CO2 can be turned into a liquid when you expose it to high pressure and temperatures below -69 degrees. By further increasing pressure and reducing the temperature, the liquid becomes supercritical. This means the CO2 can then take on the properties of both a gas and a liquid. When this supercritical CO2 passes through cannabis in an extractor, it pulls out all the cannabinoids such as THC and CBD. There is no ethanol alcohol or butane used throughout the process. The resulting CO2 oil is an extremely high-grade concentrate that contains neither toxins nor unwanted elements. It can be vaped or otherwise vapourized and inhaled to produce a high or deliver the desired medicinal dose.

Valens Labs is a cannabis testing lab and, in collaboration with Thermo Fisher Scientific (symbol TMO on New York), is developing a “Centre of Excellence in Plant Based Medicine Analytics.” Because of what it sees as its unique expertise, Valens Labs aims to provide analytical services and consulting across the cannabis industry.

Valens Farms will operate a cannabis growing facility. In June 2018, Valens entered into a joint venture agreement with Kosha Projects Inc. for the construction of a $75 million, 400,000-square-foot cannabis production facility. After Kosha’s recovery of its construction and development cost, Valens is entitled to a 51% interest in the assets and will earn 50% of revenues from operations. Valens estimates that the first harvest will be in early 2019. Once fully constructed, this facility will be capable of producing more than 50,000 kilograms per year.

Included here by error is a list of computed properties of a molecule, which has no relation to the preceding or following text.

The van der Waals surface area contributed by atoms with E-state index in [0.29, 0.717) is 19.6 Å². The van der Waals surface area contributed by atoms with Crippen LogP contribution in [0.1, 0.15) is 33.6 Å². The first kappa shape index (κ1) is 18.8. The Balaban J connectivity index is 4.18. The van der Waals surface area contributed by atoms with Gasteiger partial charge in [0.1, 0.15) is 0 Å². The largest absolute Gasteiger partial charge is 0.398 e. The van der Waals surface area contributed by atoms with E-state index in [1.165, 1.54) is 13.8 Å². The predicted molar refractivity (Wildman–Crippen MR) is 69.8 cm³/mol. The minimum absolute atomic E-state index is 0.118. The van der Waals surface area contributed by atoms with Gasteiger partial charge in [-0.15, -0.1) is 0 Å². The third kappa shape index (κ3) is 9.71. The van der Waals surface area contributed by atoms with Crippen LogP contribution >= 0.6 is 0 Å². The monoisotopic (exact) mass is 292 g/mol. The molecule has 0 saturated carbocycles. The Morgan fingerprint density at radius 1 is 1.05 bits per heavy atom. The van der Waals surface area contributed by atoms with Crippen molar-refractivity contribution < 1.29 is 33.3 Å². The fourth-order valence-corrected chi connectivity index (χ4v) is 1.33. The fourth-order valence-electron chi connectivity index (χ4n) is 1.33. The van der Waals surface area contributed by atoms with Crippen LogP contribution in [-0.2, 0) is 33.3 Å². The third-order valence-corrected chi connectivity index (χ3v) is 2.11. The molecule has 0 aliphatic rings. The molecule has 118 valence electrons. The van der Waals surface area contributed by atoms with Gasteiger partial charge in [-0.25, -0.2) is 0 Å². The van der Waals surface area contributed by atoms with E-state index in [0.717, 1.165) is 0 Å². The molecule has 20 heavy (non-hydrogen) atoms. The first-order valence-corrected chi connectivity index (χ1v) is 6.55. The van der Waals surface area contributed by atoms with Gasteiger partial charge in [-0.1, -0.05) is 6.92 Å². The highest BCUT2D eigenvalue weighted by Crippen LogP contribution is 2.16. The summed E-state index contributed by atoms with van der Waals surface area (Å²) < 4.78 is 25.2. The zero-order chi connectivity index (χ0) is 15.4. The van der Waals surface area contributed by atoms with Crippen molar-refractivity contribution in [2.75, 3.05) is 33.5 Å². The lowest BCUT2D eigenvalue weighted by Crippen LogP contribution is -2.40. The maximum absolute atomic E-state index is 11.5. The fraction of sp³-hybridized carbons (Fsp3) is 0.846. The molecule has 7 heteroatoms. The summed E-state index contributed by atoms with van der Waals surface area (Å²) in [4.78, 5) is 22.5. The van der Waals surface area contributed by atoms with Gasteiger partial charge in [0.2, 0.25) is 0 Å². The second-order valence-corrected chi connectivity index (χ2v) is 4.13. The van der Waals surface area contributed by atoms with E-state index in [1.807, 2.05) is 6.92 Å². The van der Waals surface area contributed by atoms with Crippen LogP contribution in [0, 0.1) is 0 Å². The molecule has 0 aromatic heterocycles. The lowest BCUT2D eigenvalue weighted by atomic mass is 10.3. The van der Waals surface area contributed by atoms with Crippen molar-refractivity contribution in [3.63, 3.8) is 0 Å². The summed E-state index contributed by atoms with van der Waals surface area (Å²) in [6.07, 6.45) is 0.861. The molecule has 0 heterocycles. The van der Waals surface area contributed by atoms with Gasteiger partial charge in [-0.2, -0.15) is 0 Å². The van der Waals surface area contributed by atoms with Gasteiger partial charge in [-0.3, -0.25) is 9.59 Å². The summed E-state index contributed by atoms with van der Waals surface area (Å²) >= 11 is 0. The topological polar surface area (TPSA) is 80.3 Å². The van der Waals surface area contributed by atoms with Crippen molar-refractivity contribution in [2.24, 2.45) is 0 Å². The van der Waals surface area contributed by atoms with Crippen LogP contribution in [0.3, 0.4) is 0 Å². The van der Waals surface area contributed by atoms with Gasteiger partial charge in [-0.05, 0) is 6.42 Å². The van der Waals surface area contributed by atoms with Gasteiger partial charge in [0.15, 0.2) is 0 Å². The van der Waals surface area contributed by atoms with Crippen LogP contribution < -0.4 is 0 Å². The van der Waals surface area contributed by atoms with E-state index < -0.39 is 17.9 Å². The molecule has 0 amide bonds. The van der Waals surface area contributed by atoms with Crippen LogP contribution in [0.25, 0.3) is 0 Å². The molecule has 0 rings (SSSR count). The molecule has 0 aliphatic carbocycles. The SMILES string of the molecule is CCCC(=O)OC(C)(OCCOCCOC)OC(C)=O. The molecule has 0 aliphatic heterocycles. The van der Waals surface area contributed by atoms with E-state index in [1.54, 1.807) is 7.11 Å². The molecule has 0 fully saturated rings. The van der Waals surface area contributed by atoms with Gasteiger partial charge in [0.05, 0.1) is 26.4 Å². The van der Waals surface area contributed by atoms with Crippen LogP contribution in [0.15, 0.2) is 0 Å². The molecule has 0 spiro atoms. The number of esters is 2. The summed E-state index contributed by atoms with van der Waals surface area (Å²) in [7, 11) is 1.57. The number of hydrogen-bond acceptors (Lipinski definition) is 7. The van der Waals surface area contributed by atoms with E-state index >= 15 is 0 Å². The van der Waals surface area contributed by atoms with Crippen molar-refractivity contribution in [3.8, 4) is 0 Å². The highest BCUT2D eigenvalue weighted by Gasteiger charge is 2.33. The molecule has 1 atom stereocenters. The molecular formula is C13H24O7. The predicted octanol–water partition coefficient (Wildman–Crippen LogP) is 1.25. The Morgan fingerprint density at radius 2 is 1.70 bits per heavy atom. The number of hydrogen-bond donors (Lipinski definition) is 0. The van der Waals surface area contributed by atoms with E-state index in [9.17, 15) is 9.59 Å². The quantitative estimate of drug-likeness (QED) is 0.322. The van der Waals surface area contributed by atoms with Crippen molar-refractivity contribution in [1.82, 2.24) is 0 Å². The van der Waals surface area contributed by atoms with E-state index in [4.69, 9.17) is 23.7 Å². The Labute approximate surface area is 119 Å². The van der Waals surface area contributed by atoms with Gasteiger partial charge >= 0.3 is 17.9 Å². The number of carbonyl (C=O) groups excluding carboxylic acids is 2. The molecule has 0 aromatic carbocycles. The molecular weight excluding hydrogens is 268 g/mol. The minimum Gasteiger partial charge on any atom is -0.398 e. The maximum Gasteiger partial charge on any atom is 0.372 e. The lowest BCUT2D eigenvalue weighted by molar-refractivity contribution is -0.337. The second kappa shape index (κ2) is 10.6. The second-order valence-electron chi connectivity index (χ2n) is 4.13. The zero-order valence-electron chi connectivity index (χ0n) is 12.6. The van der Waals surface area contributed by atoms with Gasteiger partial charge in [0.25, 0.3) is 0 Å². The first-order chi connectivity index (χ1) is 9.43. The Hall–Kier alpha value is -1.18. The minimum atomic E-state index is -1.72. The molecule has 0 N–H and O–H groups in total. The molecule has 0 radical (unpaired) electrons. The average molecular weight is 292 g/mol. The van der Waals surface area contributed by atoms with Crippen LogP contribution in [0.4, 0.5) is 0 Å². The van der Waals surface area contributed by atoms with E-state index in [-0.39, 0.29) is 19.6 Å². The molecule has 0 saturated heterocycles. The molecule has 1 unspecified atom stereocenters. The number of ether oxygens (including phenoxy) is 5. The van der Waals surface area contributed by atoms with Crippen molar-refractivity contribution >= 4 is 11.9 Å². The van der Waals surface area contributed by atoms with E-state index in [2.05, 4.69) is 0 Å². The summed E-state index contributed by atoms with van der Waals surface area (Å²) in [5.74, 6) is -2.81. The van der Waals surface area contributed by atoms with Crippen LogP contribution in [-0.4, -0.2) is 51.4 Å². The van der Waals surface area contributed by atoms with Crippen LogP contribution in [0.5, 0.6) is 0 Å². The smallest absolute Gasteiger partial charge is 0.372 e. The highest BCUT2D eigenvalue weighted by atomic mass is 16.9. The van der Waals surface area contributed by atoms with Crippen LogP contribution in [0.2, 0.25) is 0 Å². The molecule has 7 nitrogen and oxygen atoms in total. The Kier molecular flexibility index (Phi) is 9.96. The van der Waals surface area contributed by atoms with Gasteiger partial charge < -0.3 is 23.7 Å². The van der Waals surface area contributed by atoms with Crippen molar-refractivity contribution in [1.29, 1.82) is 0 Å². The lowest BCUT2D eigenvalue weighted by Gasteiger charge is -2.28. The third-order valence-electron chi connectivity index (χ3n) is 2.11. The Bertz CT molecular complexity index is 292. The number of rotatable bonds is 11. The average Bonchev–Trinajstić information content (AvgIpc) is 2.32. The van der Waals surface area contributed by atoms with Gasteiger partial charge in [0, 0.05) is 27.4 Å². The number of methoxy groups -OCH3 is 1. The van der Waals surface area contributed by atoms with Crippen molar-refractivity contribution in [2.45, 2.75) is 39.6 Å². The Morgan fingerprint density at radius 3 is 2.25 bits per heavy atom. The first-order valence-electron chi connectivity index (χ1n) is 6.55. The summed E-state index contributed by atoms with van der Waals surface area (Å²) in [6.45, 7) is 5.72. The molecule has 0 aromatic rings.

Valens Farms will grow cannabis specifically for extraction and will employ a mono-cropping methodology. Most producers have anywhere from two to 20 strains of cannabis under production, each with slightly different cultivation demands. Valens believes this compromises quality and consistency. By employing mono-cropping, Valens hopes to protect the genetic purity of its strain and optimize the quality and volume of its cannabis oil.

As the company raised capital, developed its business and invested in capacity, it lost $8.3 million in 2016 and $4.4 million in 2017.

In the quarter ended August 31, 2018 (its latest filing), Valens lost $2.3 million, or $0.03 a share, compared to a loss of $1.0 million, or $0.02 a share (on fewer shares outstanding) a year earlier. The only revenue reported by the company was $14,575 in consulting fees.

The company recently raised $27.3 million in a share issue at $1.95 each.

Valens aims to position itself as a producer of the highest quality cannabis oils, thanks to its research and development with Thermo Fisher Scientific as a partner.

However, startups are inherently risky, especially so in a new market with an uncertain regulatory environment and low barriers to entry. If its niche proves to be attractive, it could attract competition from much larger cannabis industry rivals.

Still, the gap between Valens’s market cap and its sales isn’t as big as it is for many of its competitors. That could also make the company a potential takeover candidate. While that alone is not reason enough to buy the stock, it adds to Valens’s appeal.

Valens GroWorks. has a 3-Leaf Cannabis Quality Rating (CQR). The stock is a speculative buy for aggressive investors who want exposure to the marijuana industry.